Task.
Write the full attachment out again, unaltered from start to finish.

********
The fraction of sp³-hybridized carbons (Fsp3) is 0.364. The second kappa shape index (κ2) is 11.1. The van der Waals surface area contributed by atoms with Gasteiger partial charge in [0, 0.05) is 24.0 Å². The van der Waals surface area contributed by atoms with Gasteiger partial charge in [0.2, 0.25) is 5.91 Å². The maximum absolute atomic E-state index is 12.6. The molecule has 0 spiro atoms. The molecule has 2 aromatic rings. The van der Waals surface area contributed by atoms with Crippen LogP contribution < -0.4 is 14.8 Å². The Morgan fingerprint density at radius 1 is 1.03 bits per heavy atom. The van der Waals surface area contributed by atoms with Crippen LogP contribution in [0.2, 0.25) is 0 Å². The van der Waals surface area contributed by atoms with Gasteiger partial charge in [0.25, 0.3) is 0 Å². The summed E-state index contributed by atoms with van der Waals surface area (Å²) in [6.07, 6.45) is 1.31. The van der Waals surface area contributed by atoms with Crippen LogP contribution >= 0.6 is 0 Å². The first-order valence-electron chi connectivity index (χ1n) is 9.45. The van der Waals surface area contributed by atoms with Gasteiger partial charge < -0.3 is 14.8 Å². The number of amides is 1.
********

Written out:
The fraction of sp³-hybridized carbons (Fsp3) is 0.364. The second kappa shape index (κ2) is 11.1. The van der Waals surface area contributed by atoms with Gasteiger partial charge in [0, 0.05) is 24.0 Å². The van der Waals surface area contributed by atoms with Gasteiger partial charge in [0.2, 0.25) is 5.91 Å². The maximum absolute atomic E-state index is 12.6. The molecule has 0 spiro atoms. The molecule has 2 aromatic rings. The van der Waals surface area contributed by atoms with Crippen LogP contribution < -0.4 is 14.8 Å². The Morgan fingerprint density at radius 1 is 1.03 bits per heavy atom. The van der Waals surface area contributed by atoms with Crippen LogP contribution in [0.2, 0.25) is 0 Å². The van der Waals surface area contributed by atoms with Gasteiger partial charge in [0.25, 0.3) is 0 Å². The summed E-state index contributed by atoms with van der Waals surface area (Å²) in [6.07, 6.45) is 1.31. The van der Waals surface area contributed by atoms with Crippen LogP contribution >= 0.6 is 0 Å². The first-order valence-electron chi connectivity index (χ1n) is 9.45. The van der Waals surface area contributed by atoms with Gasteiger partial charge < -0.3 is 14.8 Å². The number of amides is 1.